Nadia Adina Rose's poems and objects hint that the true story must be sought amidst the words and images on the wall, perhaps even beyond them. These are not read literally, as domestic or mundane objects, but rather as metaphors whose meaning is concealed in the titles of the works. The latter directly correspond with Rose's poems to spawn a whole poetic space of open questions and feelings, which introduce tension and at the same time expand the imagination regarding both the explicit and the implicit.
"The most conspicuous thing about Nadia Adina Rose's first book of poems is the absence," wrote Dror Burstein. The lack which Burstein indicates is the clear absence of the human figure. In the objects, as in the poems—the figures occupy the background as a motivating, metaphoric factor. The blanket comprising the object Father, for example, recalls an angel's unfurling wings which enable its flight, while the textile cascade, made of a white sheet, hangs down to the floor, as if it were connecting heaven and earth. In Sentence, the sewn tree branches embroider a cipher of sorts, like hieroglyphics of remnants extracted from an archaic nature, possibly a part of some mysterious ritual.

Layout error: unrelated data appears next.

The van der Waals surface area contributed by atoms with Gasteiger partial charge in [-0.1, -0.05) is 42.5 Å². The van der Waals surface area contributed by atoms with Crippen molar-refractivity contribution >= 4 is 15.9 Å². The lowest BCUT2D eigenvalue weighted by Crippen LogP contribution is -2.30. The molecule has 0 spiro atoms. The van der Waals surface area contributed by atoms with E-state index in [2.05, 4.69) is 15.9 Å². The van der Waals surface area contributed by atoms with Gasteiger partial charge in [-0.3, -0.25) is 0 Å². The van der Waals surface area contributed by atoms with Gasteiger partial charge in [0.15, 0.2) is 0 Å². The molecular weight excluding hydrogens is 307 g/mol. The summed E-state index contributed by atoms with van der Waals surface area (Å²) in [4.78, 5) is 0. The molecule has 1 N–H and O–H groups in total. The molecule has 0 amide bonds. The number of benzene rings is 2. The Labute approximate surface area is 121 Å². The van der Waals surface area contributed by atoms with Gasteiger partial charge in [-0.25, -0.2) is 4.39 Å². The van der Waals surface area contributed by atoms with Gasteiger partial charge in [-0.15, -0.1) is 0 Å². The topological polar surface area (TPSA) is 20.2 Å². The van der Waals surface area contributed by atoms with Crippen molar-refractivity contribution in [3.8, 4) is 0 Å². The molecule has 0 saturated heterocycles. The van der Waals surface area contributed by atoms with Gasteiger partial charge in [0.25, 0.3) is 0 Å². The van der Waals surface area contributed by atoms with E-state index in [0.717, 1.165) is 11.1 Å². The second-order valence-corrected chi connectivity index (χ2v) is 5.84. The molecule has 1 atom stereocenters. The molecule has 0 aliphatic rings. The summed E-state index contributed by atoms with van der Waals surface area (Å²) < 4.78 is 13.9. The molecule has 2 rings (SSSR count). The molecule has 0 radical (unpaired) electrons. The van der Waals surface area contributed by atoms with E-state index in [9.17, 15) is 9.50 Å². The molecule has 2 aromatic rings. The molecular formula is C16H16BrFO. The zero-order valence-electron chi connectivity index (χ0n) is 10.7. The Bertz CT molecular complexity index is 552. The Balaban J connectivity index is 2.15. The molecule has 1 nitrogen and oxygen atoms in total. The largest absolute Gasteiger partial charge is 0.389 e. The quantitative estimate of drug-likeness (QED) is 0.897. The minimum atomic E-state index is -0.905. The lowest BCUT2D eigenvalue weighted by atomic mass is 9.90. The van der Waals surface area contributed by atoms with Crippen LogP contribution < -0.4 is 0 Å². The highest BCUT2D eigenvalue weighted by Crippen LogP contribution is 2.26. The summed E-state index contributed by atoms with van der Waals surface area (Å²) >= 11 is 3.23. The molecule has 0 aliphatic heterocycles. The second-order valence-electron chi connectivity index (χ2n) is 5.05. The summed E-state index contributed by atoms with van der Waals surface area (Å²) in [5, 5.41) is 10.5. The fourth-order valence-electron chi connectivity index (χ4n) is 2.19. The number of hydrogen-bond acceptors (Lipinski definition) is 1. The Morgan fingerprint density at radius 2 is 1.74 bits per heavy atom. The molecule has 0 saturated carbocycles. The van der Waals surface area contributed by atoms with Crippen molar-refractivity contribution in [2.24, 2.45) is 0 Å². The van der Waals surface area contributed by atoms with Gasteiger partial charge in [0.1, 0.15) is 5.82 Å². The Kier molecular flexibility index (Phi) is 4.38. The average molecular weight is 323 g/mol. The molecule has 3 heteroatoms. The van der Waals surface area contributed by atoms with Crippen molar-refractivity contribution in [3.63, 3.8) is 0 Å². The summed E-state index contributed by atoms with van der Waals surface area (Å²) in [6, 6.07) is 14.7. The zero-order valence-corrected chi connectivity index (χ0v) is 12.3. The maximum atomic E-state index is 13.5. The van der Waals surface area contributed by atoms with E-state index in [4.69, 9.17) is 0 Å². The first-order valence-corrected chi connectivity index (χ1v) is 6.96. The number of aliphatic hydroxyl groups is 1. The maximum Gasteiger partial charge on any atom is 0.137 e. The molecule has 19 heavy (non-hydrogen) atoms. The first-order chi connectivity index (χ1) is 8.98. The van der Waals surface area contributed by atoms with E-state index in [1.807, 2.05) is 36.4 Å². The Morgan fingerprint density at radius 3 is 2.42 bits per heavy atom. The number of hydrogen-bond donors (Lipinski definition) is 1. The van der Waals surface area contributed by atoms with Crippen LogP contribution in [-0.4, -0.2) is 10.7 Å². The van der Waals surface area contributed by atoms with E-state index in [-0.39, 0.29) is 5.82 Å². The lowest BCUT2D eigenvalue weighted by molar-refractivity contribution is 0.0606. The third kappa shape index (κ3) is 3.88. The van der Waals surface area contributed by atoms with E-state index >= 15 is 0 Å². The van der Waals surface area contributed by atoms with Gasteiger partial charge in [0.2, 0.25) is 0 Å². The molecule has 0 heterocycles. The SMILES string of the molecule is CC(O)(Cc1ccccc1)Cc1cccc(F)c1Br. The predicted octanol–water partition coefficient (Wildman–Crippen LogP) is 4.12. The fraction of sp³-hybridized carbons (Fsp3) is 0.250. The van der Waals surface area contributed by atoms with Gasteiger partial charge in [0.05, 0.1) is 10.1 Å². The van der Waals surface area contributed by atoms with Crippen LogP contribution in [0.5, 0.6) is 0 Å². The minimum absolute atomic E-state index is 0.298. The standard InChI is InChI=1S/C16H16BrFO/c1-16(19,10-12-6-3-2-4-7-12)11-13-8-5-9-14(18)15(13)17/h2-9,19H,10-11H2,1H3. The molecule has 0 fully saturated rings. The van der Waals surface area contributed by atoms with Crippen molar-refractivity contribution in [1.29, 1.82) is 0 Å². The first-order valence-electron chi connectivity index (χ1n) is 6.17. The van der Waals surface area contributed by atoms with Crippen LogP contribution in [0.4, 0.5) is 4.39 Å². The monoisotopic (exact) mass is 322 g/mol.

Like the wall pieces, which are made of soft materials, the poems convey life stories by means of only a few characters. The symbolic value of the past accumulated in the material is altered to recount stories about the human family, society and its wounds. Private wounds are laid bare through personal objects, those found in anyone's possession; under Rose's hands, however, they undergo a process of design, and are transformed into essentially universal emotional landscapes: loves, interpersonal relations, and changes brought about by historical events.
The bare white wall revealed between the works assumes a special meaning, like the void created between words and lines in texts of poetry or prose. In Rose's works, the void is recharged with meaning which enhances the concrete piece. The words, like the signs taking shape, are forms that crystallize thought and give it expression, at times lucid, at others enigmatic. The enigmatic quality is highly significant since it allows each reader/viewer to dwell in individual contemplation. As Rose writes in her poem Siesta: "The pleats of my thoughts alone / surrender my being."